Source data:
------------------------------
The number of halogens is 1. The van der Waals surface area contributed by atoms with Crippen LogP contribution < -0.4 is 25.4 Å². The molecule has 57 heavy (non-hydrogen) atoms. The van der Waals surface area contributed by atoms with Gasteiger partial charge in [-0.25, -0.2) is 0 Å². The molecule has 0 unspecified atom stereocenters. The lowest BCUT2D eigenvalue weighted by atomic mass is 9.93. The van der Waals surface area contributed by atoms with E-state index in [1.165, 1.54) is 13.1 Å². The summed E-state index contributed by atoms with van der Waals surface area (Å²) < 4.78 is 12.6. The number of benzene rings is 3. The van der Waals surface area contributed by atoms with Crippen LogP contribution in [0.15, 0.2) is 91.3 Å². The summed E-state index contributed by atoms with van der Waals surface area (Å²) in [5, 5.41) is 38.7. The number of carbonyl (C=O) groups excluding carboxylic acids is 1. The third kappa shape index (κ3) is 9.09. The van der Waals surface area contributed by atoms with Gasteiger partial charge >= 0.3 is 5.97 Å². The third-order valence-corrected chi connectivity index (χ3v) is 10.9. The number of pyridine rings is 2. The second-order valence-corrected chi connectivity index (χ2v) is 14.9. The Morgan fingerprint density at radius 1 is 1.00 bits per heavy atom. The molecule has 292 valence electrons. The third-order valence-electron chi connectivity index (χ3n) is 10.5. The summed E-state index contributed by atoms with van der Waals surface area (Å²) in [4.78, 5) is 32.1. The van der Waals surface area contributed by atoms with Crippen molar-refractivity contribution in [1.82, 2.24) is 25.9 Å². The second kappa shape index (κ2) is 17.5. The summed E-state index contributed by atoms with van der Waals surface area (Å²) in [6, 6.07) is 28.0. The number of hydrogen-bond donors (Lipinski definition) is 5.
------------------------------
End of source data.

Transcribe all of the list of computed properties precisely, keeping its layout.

The number of halogens is 1. The van der Waals surface area contributed by atoms with Crippen LogP contribution < -0.4 is 25.4 Å². The molecule has 57 heavy (non-hydrogen) atoms. The van der Waals surface area contributed by atoms with Gasteiger partial charge in [-0.25, -0.2) is 0 Å². The molecule has 0 unspecified atom stereocenters. The lowest BCUT2D eigenvalue weighted by atomic mass is 9.93. The van der Waals surface area contributed by atoms with E-state index in [1.165, 1.54) is 13.1 Å². The summed E-state index contributed by atoms with van der Waals surface area (Å²) < 4.78 is 12.6. The number of benzene rings is 3. The van der Waals surface area contributed by atoms with Crippen LogP contribution in [0.15, 0.2) is 91.3 Å². The summed E-state index contributed by atoms with van der Waals surface area (Å²) in [5, 5.41) is 38.7. The number of carbonyl (C=O) groups excluding carboxylic acids is 1. The third kappa shape index (κ3) is 9.09. The van der Waals surface area contributed by atoms with Gasteiger partial charge >= 0.3 is 5.97 Å². The third-order valence-corrected chi connectivity index (χ3v) is 10.9. The number of pyridine rings is 2. The second-order valence-corrected chi connectivity index (χ2v) is 14.9. The Morgan fingerprint density at radius 1 is 1.00 bits per heavy atom. The molecule has 292 valence electrons. The third-order valence-electron chi connectivity index (χ3n) is 10.5. The summed E-state index contributed by atoms with van der Waals surface area (Å²) in [4.78, 5) is 32.1. The van der Waals surface area contributed by atoms with Crippen molar-refractivity contribution in [1.82, 2.24) is 25.9 Å². The second kappa shape index (κ2) is 17.5. The summed E-state index contributed by atoms with van der Waals surface area (Å²) in [6, 6.07) is 28.0. The number of hydrogen-bond donors (Lipinski definition) is 5.